The last time Jasper went running was the tutu parkrun in February 2020, so he was excited to get to run again with Emma Keer that he barked nonstop for the first half mile. Not used to such a long run, he only made it 1.7 miles before demanding to be taken home and allowed to nap in the sun all afternoon.
Jasper is excited to get a run with Emma
The all important recovery phase
Curious how much extra distance barkrunner Chevy covers zigzagging along the trail, Lisa Wilson attached her phone to Chevy’s harness while using her fitbit to track her own run walk. It turns out between drinking all the puddles, making new barkrunner friends, and having to go back to retrieve a lost cap, Chevy managed 12 miles to Lisa’s 7.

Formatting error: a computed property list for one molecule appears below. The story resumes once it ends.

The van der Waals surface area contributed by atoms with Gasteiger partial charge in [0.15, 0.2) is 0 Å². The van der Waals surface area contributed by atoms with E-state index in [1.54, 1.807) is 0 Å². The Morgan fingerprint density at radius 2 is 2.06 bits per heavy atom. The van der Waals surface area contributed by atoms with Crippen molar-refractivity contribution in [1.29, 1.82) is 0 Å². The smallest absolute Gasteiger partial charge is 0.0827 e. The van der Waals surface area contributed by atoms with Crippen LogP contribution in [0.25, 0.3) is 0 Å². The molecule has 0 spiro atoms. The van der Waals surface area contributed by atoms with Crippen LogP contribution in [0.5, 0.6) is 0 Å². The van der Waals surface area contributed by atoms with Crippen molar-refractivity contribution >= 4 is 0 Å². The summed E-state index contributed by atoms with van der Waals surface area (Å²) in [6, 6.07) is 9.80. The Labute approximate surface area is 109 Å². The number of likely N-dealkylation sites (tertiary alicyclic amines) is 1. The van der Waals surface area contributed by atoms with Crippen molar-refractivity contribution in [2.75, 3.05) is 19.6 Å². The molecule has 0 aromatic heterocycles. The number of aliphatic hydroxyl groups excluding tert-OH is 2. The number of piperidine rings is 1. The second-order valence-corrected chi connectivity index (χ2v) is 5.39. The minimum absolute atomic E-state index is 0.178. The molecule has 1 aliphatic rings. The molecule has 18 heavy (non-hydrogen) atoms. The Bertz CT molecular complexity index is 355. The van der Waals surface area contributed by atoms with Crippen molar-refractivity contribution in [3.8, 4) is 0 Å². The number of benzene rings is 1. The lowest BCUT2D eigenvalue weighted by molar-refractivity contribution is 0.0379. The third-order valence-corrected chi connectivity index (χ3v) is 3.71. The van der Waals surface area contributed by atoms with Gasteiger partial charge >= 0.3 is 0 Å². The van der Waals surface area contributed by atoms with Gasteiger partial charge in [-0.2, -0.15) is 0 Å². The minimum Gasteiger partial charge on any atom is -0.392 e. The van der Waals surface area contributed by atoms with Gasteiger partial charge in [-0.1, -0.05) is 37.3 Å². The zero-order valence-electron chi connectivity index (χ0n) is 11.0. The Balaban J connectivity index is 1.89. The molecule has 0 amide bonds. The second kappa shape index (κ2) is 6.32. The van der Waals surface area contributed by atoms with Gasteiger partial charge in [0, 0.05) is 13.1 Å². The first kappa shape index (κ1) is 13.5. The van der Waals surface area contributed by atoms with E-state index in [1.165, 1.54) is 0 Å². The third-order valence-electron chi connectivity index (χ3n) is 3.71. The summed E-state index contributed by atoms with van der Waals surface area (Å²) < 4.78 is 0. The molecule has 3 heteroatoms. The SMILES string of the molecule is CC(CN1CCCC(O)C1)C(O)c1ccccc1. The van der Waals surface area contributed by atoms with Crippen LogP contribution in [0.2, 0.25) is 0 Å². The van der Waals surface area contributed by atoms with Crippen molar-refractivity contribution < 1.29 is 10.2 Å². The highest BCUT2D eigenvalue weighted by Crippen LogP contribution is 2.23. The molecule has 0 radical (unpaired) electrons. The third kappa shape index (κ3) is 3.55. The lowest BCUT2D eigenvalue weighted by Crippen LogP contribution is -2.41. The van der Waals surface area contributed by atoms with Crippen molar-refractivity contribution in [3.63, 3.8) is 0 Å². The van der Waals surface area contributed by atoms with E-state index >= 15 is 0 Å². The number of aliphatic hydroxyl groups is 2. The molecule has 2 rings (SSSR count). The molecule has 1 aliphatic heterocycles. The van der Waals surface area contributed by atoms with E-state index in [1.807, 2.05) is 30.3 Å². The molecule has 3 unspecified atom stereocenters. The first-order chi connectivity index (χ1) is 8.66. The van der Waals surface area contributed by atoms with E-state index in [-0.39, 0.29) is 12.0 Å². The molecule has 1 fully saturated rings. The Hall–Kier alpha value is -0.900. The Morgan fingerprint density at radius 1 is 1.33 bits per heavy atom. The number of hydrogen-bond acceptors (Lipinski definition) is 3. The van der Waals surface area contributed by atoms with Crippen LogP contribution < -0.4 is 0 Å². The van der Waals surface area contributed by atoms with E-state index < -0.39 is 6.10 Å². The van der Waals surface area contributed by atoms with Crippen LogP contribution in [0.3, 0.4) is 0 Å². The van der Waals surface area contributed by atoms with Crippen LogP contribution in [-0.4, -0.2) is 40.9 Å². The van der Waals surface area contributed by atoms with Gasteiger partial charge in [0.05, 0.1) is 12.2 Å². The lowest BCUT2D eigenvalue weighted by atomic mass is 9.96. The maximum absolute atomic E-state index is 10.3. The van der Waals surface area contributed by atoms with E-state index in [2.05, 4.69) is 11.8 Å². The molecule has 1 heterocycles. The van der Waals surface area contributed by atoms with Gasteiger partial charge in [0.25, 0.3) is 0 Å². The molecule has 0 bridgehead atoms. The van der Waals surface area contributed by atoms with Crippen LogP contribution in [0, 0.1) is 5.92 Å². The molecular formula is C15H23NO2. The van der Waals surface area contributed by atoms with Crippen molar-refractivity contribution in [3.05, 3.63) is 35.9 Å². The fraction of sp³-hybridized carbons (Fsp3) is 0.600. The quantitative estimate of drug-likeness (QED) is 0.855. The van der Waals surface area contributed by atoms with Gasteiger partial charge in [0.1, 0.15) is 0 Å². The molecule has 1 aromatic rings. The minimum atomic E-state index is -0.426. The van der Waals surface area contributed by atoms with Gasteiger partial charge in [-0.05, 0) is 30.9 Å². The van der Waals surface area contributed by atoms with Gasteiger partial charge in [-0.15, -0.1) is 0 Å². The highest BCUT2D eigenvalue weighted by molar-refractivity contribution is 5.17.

Chevy got in a few extra miles
Meanwhile, Chevy’s tiny brother Nemo joined Hump for a mile walk along the Paint Branch trail. Scaled to the length of Nemo’s little legs, that’s probably more paces than most of us got this weekend.
Nemo gets a lot of steps to the mile
Tucker was excited to get outside with Amy Rice
Sophie misses her parkrun pals. But a run in Rock Creek Park with Evan is pretty nice.
Baxter reading the URL where he can find these reports
Milestones and More
This week we welcomed ELEVEN first-timers! Peter X, Rees Stiles, Stefania Gazzano, Emma Bradley, Laurie Collins, Allison Johnson, Black Bear (barkrunner), Bonnie (barkrunner), Copper (barkrunner), Emmo (barkrunner), and Jake Cox.
John Maneval brought along his friend Peter